Accordingly, the Court declines to set aside the jury's verdict cannot be set aside on that basis.
Defendants also argue that the Newburgh Defendants cannot be held liable for that actions of Jacobs, a relatively low-level employee. (Defendants' Memo. at 3-4). However, although they were on notice that the Court intended to charge the jury that all defendants were potentially liable on Williams' claim of tortious interference with his leases, defendants did not object to such a charge. Defendants also failed to request a charge limiting the Newburgh Defendants' liability. As a result, any objection to the Court's charge were waived. Fed. R. Civ. P. 51.
Finally, defendants contend that the jury was allowed to speculate as to the cause of the vacancies in Williams' building. (Defendants' Memo. at 4-5). With regard to the termination of Melvin's lease, that is not the case. As already noted, it was undisputed at trial that after Jacobs reported him to the NDCA, Melvin's rent subsidy was reduced or eliminated and that he subsequently terminated his lease with Williams. Under these circumstances, the jury was entitled infer, as it apparently did, that Jacobs was the cause of at least one vacancy in the Building.
2. Plaintiff's Motion
Williams also moves to set aside the verdict and for a new trial on the grounds that (1) the jury had insufficient information to render the verdict it did; (2) the racial balance of the jury led to an unfair result; (3) a number of witnesses lied; and (4) his attorney failed to introduce material evidence at trial. Fed. R. Civ. P. 59 provides that a new trial may be granted "to all or any of the parties and on all or part of the issues . . . in any action in which there has been a trial by jury, for any of the reasons for which new trials have heretofore been granted in actions at law in the courts of the United States." As a general rule, however, a new trial is only warranted "if [the trial court] 'is convinced that the jury has reached a seriously erroneous result or that the verdict is a miscarriage of justice.'" Sorlucco v. New York City Police Dept., 971 F.2d 864, 875 (2d Cir. 1992) (quoting Smith v. Lightning Bolt Productions, Inc., 861 F.2d 363, 370 (2d Cir. 1988)).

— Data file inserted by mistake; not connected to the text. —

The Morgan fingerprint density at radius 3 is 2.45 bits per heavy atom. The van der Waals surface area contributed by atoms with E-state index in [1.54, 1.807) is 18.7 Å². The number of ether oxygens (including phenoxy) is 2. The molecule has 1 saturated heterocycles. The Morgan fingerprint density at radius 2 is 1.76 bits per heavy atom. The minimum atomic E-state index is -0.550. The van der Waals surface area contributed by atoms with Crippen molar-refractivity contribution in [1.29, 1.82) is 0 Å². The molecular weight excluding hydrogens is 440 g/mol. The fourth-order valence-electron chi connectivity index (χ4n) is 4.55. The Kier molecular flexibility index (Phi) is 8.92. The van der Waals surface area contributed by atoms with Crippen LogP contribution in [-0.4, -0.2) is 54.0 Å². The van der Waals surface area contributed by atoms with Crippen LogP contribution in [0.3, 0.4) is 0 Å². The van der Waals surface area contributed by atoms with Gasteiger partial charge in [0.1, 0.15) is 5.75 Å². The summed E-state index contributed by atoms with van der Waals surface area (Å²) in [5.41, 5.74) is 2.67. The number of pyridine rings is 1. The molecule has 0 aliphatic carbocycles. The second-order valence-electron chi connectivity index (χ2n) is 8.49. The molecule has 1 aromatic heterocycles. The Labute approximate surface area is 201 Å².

Contrary to Williams' claims, the Court does not find such a "seriously erroneous result" or "miscarriage of justice" here. Although it is apparent that, as in any case, Williams' counsel could have produced more evidence, in the Court's view the jury had more than sufficient information to reach the verdict they did. Whatever complaints Williams might have regarding his counsel's performance, a new trial is not the appropriate remedy for those complaints.
In addition, nothing in the record indicates that the jury which heard the case did not reflect "a fair cross section of the community." Holland v. Illinois, 493 U.S. 474, 110 S. Ct. 803, 807, 107 L. Ed. 2d 905 (1990) (citing Taylor v. Louisiana, 419 U.S. 522, 95 S. Ct. 692, 696, 42 L. Ed. 2d 690 (1975)). Although Williams is now proceeding pro se, he is obligated to point to something -- i.e. the manner in which the jury panel was assembled or the peremptory challenges were exercised -- suggesting racial bias in the jury selection process. The mere fact that Williams is black and only one black juror was selected does not, without more, support a finding of such bias or warrant a new trial.
Williams has also failed to present evidence that any witness lied or that the evidence presented was tainted in any way. While defendants' witnesses disagreed with Williams' version of events and interpretation of the parties' agreement, the existence of that disagreement does not necessarily mean that any witness perjured him or herself. Absent some other proof of the alleged lies, this argument also does not provide a basis for setting aside the jury's verdict.
For the foregoing reasons, defendants' motion for judgment as a matter of law and plaintiff's motion for a new trial are both denied.
New York, New York
August 25, 1993
LOUIS J. FREEH, U.S.D.J.